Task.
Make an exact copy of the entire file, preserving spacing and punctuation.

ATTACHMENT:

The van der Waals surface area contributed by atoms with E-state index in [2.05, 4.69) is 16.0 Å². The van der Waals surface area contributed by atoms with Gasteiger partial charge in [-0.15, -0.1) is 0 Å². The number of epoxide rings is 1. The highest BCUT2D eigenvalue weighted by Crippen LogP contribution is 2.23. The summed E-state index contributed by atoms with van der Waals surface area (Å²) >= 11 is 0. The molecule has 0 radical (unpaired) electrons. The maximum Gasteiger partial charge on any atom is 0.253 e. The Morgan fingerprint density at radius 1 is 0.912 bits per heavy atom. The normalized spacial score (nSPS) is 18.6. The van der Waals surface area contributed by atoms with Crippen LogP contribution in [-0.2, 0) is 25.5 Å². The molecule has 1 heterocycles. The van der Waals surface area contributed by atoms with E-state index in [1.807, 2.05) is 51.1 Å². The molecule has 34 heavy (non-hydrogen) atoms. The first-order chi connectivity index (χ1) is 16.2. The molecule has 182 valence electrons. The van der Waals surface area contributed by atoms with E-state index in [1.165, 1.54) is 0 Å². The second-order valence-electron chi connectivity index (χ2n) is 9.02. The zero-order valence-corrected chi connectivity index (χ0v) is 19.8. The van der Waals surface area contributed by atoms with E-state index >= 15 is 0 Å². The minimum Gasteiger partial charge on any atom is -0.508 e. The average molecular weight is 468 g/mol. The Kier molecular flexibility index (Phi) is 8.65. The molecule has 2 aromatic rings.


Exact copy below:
The van der Waals surface area contributed by atoms with E-state index in [2.05, 4.69) is 16.0 Å². The van der Waals surface area contributed by atoms with Gasteiger partial charge in [-0.15, -0.1) is 0 Å². The number of epoxide rings is 1. The highest BCUT2D eigenvalue weighted by Crippen LogP contribution is 2.23. The summed E-state index contributed by atoms with van der Waals surface area (Å²) >= 11 is 0. The molecule has 0 radical (unpaired) electrons. The maximum Gasteiger partial charge on any atom is 0.253 e. The Morgan fingerprint density at radius 1 is 0.912 bits per heavy atom. The normalized spacial score (nSPS) is 18.6. The van der Waals surface area contributed by atoms with Crippen LogP contribution in [-0.2, 0) is 25.5 Å². The molecule has 1 heterocycles. The van der Waals surface area contributed by atoms with E-state index in [1.807, 2.05) is 51.1 Å². The molecule has 34 heavy (non-hydrogen) atoms. The first-order chi connectivity index (χ1) is 16.2. The molecule has 182 valence electrons. The van der Waals surface area contributed by atoms with E-state index in [1.165, 1.54) is 0 Å². The second-order valence-electron chi connectivity index (χ2n) is 9.02. The zero-order valence-corrected chi connectivity index (χ0v) is 19.8. The van der Waals surface area contributed by atoms with E-state index >= 15 is 0 Å². The minimum Gasteiger partial charge on any atom is -0.508 e. The average molecular weight is 468 g/mol. The Kier molecular flexibility index (Phi) is 8.65. The molecule has 2 aromatic rings.